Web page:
“Right Thurr.” If Chingy wasn’t from St. Louis, haters across the country would say that his first hit single from “Jackpot” was biting Nelly’s style. Since he can claim the Lou’ as his home though, that’s not so clurr. It may just be the way slanguage has evolved thurr, just to differentiate them more clearly from the East and the West coast. It’s certainly worked for Nelly Nel, since the master of “Pimp Juice” easily sells multi-millions any time he drops an album.
Whether the similarity of his speech is coincidental or intentional, Chingy certainly wouldn’t be mad at tasting a little of that “Juice.” And in order to hit the “Jackpot,” Chingy has doubled down on an extensive list of guest artists. I-20 and Tity Boi from Disturbing Tha Peace appear on “Represent.” St. Lunatic’s own Murphy Lee shows up for “Sample Dat Ass.” The sextafied “Holidae In” features Ludacris and Snoop D-O-double-Gizzle. Last but not least, the album’s closing “Right Thurr (Remix)” brings in Jermaine Dupri and Trina for extra flavor. It’s safe to say on this list alone, he’ll push a few hundred thousand units easily.
No album can reach gold or platinum status on guests alone though. Rap fans wants to know if “Right Thurr” was a fluke or if Chingy is packing more ammo in his musical clip. The good news is that the Trak Starz, producers of “Right Thurr,” handle all the production duties save for track 16 “Bagg Up.” That may also be the bad news. While the Trak Starz are functionally competent in that they don’t produce straight noise, they are no Jason ‘Jay E’ Epperson like Nelly’s main man. As a result this album has a St. Louis sound that comes off a little watered down. “He’s Herre” kicks bass, but the beat’s whimsical in a way only E-40 can pull off. “Wurrs My Cash” is pimpish, but not over-the-top funkalicious. “One Call Away” does better though with a hard pounding drum and a stripped down lick straddling the rap/R&B fence. And those who already heard the “2 Fast 2 Furious” soundtrack won’t be mad at the inclusion of “Gettin’ It”:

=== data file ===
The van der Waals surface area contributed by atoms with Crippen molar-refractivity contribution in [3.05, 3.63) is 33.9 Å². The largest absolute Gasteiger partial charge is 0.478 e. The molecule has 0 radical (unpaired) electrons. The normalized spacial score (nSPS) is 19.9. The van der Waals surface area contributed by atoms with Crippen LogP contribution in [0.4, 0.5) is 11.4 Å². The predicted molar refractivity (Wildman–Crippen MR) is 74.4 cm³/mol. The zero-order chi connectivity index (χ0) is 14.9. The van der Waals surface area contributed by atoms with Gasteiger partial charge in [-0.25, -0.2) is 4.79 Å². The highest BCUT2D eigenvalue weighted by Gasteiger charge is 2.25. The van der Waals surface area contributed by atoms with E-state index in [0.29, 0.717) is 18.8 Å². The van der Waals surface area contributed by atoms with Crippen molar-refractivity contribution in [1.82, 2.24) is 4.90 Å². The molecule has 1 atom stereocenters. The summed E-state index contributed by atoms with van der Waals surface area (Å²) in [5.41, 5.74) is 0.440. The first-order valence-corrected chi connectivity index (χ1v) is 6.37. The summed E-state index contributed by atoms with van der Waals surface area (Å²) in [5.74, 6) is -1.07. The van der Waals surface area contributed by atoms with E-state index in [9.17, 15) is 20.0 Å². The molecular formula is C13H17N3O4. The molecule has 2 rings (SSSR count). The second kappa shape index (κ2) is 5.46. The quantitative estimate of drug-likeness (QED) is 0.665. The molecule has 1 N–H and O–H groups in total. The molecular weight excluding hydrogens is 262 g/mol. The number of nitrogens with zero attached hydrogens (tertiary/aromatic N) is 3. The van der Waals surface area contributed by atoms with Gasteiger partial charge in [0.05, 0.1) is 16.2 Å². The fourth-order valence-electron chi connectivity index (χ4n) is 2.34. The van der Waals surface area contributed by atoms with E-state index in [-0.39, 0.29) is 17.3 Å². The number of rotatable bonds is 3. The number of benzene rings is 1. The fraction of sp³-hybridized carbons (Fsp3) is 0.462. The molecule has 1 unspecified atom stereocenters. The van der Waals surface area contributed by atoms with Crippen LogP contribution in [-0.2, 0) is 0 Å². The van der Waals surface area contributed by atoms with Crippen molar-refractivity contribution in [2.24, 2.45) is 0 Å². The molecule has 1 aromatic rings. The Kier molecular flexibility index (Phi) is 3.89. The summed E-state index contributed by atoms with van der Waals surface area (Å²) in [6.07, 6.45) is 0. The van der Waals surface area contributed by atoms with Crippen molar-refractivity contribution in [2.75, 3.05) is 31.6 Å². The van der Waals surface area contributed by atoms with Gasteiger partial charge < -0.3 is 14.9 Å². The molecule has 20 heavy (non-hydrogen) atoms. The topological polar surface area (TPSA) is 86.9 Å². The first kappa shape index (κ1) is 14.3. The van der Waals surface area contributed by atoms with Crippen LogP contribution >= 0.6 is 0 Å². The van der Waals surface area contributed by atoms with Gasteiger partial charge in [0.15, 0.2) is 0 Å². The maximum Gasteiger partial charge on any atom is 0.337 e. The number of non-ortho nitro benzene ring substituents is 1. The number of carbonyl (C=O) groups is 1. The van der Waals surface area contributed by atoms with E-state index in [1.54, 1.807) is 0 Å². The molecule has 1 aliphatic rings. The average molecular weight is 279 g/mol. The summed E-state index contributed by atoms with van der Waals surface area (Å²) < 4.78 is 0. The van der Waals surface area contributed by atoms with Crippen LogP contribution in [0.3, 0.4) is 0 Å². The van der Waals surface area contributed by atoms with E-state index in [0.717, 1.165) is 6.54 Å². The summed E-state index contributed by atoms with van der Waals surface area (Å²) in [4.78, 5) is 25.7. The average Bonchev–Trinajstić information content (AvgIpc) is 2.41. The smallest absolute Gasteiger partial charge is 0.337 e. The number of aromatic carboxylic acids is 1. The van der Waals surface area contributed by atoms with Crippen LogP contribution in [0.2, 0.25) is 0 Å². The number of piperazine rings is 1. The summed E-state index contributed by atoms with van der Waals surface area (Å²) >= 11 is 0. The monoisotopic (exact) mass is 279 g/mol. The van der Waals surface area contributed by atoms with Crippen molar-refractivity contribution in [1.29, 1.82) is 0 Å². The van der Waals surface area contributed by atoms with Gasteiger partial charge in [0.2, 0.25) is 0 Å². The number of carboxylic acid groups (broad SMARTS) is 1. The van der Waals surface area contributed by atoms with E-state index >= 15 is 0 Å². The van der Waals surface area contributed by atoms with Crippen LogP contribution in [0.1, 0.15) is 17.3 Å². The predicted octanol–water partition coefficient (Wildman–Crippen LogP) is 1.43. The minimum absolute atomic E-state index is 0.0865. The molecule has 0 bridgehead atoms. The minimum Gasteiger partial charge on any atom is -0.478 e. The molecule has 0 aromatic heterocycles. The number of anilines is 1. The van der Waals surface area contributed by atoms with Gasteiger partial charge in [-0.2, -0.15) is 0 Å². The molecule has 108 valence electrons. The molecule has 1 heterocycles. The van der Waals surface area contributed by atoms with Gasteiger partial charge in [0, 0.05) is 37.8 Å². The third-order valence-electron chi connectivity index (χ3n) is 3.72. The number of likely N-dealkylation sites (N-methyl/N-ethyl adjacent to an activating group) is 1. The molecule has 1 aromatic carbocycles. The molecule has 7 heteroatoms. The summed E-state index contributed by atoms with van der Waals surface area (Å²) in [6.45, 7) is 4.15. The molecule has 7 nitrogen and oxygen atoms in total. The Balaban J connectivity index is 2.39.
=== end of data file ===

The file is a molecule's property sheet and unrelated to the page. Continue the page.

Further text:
“I’m on top of my game, droppin the flame
My name, got me dodgin the fame
Watchin the dames, surround us when we poppin champagne
Cop the new Range, customs got it dropped on them thangs
Like that’s a shame, I’m countin thousands, dudes is poutin
Did a show in I-owa, backstage, girls is shoutin
Haters hate but it’s alright, if it’s a race then we won
Took some yurrs, to get hurr, now mama look atcha son
Blastin ’em witout a gun, just a mic and some beats
No mo’ eatin whurr it’s cheap, ad-just-in to fine meats
Women lookin like, “that’s him”, like they seen the Pope
Wallet full of crispy bills, now I’m never goin broke”
Unfortunately as enjoyable as this song is, it points out that the St. Louis style of speak still sounds best when spoken by Nelly. Truthfully one doesn’t get the impression Nel leans on it like a crutch to the degree Chingy is on “Jackpot.” Anywhurr that a wurrd can be hurrd with an ‘urr’ sound in it, Chingy’s gotta stick it in thurr. As such the tracks with guest stars end up being something of a relief, since Chingy’s style gets a little tiresome. Truthfully so does his voice, which lacks in charisma and distinctiveness. Truthfully so does his rap, which consists of typical playerisms and cliches of rappers getting endless vices – you know – cars, clothes, liquor and sex.
As a summer album, Chingy’s “Jackpot” is a take it or leave it affair. It’s relatively inoffensive, and certainly has some songs you’d want to play at a party, club, or while driving around. The main problem is that Chingy doesn’t have enough depth lyrically or the Trak Starz enough beats musically to make this one last for the long haul. “Jackpot” is a bit of a gamble and while it does pay off more than some competitors it’s not the Powerball sized hit that your ears can retire on comfortably. After enough of Chingy you’ll be quick to reach for that slot handle again and hope for a bigger payout.